Before and since, Murdoch has carried the paper through many money-losing years, including recent ones. Like all newspapers, the Post’s print circulation has slid precipitously; it was down to 231,000 last month, according to its own account, or less than half of the figure of five years ago. It does far better online, having attracted 28.8 million unique visitors online in October, according to ComScore, or roughly the same as its arch tabloid rival, the Trump-loathing New York Daily News.

As the “firing squad” story of last week suggested, the Post is still wired into Trumpworld through Page Six, the gossip column that Murdoch started upon buying the paper. (The column no longer appears only on Page 6 of the print edition and is no longer a single page.)

Trump’s earliest fame came from his semiregular appearances on Page Six starting soon after the column’s debut in the late 1970s. Many of the items about him were fed to the paper by Roy Cohn, Trump’s lawyer and his mentor in the dark arts of media manipulation.

“I think Page Six definitely played a role in helping push Donald Trump to the first round of his never-ending whatever,” commented Susan Mulcahy, one of the column’s earliest reporters and editors, in a 2004 oral history of it for Vanity Fair. “It definitely helped create his first level of celebrity hell. I wrote about him a certain amount, but I actually would sit back and be amazed at how often people would write about him in a completely gullible way.”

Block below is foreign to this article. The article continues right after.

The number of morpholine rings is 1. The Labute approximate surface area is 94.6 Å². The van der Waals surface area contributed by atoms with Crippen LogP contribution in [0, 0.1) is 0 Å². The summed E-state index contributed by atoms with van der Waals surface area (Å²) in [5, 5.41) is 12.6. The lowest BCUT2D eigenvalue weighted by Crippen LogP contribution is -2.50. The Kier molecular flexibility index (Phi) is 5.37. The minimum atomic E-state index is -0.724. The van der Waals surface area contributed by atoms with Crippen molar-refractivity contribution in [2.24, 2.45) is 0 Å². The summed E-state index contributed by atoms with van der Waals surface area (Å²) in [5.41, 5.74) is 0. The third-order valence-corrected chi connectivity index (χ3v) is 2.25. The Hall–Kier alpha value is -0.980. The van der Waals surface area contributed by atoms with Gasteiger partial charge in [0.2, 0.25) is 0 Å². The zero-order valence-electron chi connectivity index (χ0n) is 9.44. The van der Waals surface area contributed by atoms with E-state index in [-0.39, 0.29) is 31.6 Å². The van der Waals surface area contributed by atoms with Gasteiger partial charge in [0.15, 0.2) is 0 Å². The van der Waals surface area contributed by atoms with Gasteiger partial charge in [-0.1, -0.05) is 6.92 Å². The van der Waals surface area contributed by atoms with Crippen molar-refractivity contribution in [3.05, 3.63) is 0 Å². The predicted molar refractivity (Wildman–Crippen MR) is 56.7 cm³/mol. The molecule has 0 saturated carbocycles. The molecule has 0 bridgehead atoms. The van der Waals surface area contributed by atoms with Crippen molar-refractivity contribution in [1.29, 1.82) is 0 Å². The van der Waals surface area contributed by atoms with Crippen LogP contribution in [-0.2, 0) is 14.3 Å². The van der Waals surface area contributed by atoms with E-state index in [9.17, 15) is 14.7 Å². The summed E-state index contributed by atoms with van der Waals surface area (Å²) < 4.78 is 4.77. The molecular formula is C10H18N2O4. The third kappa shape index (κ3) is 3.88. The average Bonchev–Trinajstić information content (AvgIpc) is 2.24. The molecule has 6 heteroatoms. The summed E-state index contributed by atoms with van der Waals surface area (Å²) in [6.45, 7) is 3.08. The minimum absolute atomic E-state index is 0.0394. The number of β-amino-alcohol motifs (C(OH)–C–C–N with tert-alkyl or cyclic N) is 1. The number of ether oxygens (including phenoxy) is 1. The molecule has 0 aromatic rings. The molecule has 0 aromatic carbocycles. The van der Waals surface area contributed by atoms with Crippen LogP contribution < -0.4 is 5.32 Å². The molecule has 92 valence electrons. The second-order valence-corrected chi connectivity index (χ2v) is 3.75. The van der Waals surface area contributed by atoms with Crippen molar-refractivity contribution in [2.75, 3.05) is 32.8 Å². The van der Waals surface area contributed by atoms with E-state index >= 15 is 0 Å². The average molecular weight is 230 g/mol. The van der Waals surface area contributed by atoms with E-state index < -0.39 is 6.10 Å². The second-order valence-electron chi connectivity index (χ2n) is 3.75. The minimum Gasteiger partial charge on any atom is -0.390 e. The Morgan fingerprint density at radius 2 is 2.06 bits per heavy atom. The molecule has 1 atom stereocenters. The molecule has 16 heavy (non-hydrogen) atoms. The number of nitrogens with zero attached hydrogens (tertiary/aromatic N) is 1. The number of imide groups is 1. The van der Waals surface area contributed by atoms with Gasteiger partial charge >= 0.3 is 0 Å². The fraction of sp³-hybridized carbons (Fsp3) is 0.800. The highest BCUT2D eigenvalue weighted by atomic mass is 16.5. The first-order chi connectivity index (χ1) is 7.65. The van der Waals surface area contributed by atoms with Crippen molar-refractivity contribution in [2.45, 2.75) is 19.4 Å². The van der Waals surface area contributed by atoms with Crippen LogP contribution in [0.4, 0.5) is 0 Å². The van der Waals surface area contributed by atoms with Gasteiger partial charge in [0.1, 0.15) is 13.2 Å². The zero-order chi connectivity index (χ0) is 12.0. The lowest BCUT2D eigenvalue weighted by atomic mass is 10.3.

Emily Smith, the British expat who now edits and writes for Page Six, has reported from within Trump Tower before. In addition to last week’s “firing squad” story, she scored a mini-scoop last week by reporting that Stephanie Winston Wolkoff, the organizer of the glamorous annual Met Gala, has been brought on by Melania Trump to help organize inaugural events. (Smith did not respond to requests for comment; a spokeswoman for the paper said it would “pass” on commenting for this story.)

One of the Post’s big scoops during the campaign was its publication of nude photos of Melania (cover line: “The Ogle Office”) in late July. But Trump quickly extinguished any controversy over the photos, taken while she was a model in 1995, when he told the paper, “In Europe, pictures like this are very fashionable and common.”

One veteran New York journalist said it was plausible that Page Six could enjoy improved access to a Trump White House. “Old habits die hard,” he said. “I would not be surprised if Donald Trump has Emily Smith’s landline and cell number memorized.”

Then again, maybe not.

“I think Page Six was the monster gossip column of all gossip columns at a time when the Post and other papers were voraciously consumed in the dead-tree format,” says Lloyd Grove, an editor at large at the Daily Beast who once wrote The Washington Post’s Reliable Source column and later a gossip column for the Daily News. “Like every other newspaper brand, it has suffered from the Balkanization of the media landscape. It’s now such a fractionalized environment. You hardly need Page Six when you can get all the news, fake news and gossip you want from your Facebook feed.”

Some things may not have changed. In her reminiscence about Page Six in 2004, and in a piece she wrote for Politico this year, Mulcahy recalled numerous instances in which Trump misdirected or lied to her as she was reporting on him.

“He was a great character,” she told Vanity Fair, “but he was full of crap 90 percent of the time.”

To which Trump himself replied to Vanity Fair: “I agree with her 100 percent.”